How Grassroots Nonprofits Helped Drive The Great American Crime Decline
Between 1993 and 2000, murder and robbery rates dropped dramatically in the United States. Could stronger communities be the reason why?
In 2016, the homicide rate in Los Angeles rose for the third year in a row. Between gang-related shootings and a growing homeless population, robberies went up 13% and homicides increased by 5% from 2015 to 2016.
And yet, the streets of Los Angeles are actually safer than they were 10 years ago. In 1996, there were 46% more robberies than in 2016. It’s not just Los Angeles that has seen a decline in crime — in some cities, the change has been more prominent, and the decline has held steady. National violence dropped between the 1990s and the 2010s, which is widely known as the Great American Crime Decline.
Photo by Nicole De Khors/Burst.
The Great American Crime Decline began in 1993. Between 1993 and 2000, murder and robbery rates dropped over 40% in the United States. Homicides and violent crimes continued to drop after 2000, albeit less significantly, but there was a big decrease again in 2009.
This crime decline might actually be thanks to nonprofits working to reduce violence and build strong communities. It’s often hard to measure the success of community outreach programs. You can see the tangible value of a one-on-one big brother/big sister-type program. But what about social programs that give funding to underserved neighborhoods or nonprofits trying to bring hope to neighborhoods where shootings are the norm?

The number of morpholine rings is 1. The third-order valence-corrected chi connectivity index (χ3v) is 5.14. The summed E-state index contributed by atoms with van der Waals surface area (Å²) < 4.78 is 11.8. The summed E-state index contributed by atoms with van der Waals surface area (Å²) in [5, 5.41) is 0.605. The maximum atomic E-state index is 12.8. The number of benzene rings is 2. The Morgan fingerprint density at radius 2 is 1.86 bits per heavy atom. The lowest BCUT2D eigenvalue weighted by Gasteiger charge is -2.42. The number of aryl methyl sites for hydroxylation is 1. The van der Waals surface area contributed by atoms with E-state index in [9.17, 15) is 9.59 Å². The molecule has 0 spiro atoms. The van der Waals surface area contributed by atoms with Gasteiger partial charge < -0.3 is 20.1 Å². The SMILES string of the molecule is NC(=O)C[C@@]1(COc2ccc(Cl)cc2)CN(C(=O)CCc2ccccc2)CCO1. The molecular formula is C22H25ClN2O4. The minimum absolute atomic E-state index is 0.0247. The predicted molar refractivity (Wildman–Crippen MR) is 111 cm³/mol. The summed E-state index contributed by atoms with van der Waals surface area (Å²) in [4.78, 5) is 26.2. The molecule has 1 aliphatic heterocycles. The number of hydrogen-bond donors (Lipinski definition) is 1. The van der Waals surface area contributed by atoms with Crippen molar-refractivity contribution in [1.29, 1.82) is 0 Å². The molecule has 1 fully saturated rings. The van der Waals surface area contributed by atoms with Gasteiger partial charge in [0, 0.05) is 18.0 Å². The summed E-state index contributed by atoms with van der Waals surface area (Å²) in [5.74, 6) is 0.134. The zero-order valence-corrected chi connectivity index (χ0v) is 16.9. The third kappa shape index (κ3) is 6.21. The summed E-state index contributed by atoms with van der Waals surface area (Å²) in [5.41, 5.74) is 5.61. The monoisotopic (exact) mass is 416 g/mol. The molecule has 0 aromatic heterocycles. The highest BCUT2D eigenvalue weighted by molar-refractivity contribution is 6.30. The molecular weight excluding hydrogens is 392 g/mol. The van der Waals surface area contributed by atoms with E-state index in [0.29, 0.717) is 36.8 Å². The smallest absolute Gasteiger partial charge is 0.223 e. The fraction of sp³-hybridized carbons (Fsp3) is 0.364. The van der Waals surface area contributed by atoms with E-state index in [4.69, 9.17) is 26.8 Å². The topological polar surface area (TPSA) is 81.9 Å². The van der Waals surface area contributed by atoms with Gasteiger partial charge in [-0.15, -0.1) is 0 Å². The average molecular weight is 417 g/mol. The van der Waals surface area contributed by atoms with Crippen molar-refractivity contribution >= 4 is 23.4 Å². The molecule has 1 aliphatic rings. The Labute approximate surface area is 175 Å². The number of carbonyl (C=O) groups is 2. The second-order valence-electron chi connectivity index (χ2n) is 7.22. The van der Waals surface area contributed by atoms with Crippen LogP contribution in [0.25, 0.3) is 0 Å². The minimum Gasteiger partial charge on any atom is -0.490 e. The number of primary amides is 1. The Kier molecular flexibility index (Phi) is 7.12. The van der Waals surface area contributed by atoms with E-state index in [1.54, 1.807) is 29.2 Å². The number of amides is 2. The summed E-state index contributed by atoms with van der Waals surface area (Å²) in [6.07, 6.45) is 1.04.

On-the-ground nonprofits trying to affect change in neighborhoods facing daily violence have few ways of tracking their progress. However, a report published in the American Sociological Review shows that community-oriented nonprofits are having a lot more success than we thought. Every 10 additional community nonprofits in a city with 100,000 residents led to a 12% reduction in the homicide rate, a 10% reduction in violent crime rate, and a 7% reduction in property crime.
In other words, fighting violence within urban communities by promoting a “level of social cohesion” in the area and encouraging communities to “solve common problems and realize shared objectives” has really paid off. Not only is it still paying off, but community nonprofits seriously contributed to the crime decline we’ve seen in the last 25 years. Consider this as yet another great reason to keep supporting your favorite local causes.